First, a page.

This brief explains HM Revenue & Customs' (HMRC's) policy following the First-Tier Tribunal (FTT) decision in the case of Reed Employment Limited (LON/2004/0130).
The Tribunal held that in providing temporary staff to its clients Reed was supplying introductory services rather than making supplies of staff. Accordingly the company was only liable to account for VAT on the commission element of its charge and not on the overall amount paid by the client which included the wages paid to the temp and associated National Insurance contributions.
As a judgment of the FTT Reed is only binding on the parties to the
appeal. It was decided on its specific facts which involved an
historic claim and concerned tax periods up to 1996. The Reed decision
from the earlier judgment of the tribunal in Hays Personnel Services
Ltd (LON/95/2610) in which the Tribunal determined that Hays
was a principal and VAT was due on the whole consideration received.
HMRC therefore do not regard Reed as having any wider impact, particularly in relation to the VAT treatment that should apply to employment bureaux operating in the current market conditions and regulatory regime.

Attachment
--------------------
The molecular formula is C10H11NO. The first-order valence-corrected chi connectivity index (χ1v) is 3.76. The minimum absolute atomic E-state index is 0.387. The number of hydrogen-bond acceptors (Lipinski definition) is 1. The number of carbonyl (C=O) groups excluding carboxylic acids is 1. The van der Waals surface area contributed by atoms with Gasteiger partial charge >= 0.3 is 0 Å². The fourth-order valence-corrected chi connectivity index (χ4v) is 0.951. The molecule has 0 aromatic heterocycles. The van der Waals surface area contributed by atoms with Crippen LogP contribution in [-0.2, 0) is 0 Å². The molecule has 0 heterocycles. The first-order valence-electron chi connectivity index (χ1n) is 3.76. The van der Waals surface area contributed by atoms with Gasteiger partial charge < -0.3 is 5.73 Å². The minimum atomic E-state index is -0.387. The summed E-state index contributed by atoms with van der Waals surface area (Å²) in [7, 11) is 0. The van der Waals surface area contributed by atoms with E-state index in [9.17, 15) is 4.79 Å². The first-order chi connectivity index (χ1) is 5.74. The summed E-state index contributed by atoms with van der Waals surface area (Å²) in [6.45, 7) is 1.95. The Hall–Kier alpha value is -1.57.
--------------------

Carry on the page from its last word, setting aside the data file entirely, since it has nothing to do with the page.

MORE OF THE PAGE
HMRC's view of the correct VAT treatment for employment bureaux remains that set out in VAT Information Note 03/09. In essence a bureau acting as an agent only has to account for VAT on its commission whereas a bureau acting as a principal has to account for VAT on the full amount charged to clients including the temps’ wages and employers’ National Insurance contributions.
In the context of employment bureaux a principal is the business making the supply of staff. The staff may be employees bound to the bureau by a contract of service or a self-employed worker making supplies to the bureau under a contract for services. In either case, the workers enter into a contract with the bureau making the supply of staff, which then makes an onward supply of those staff as principal to its client. VAT is due on the total consideration received by the bureau.
If a bureau is not making a supply of staff as principal, but instead acts as an intermediary in finding work for work-seekers, or workers for its clients and:
then the bureau is acting as an agent. The supply is not of staff but, rather, intermediary services of finding work-seekers employment. VAT is only due on the fee the bureau charges.
Issued 24 August 2011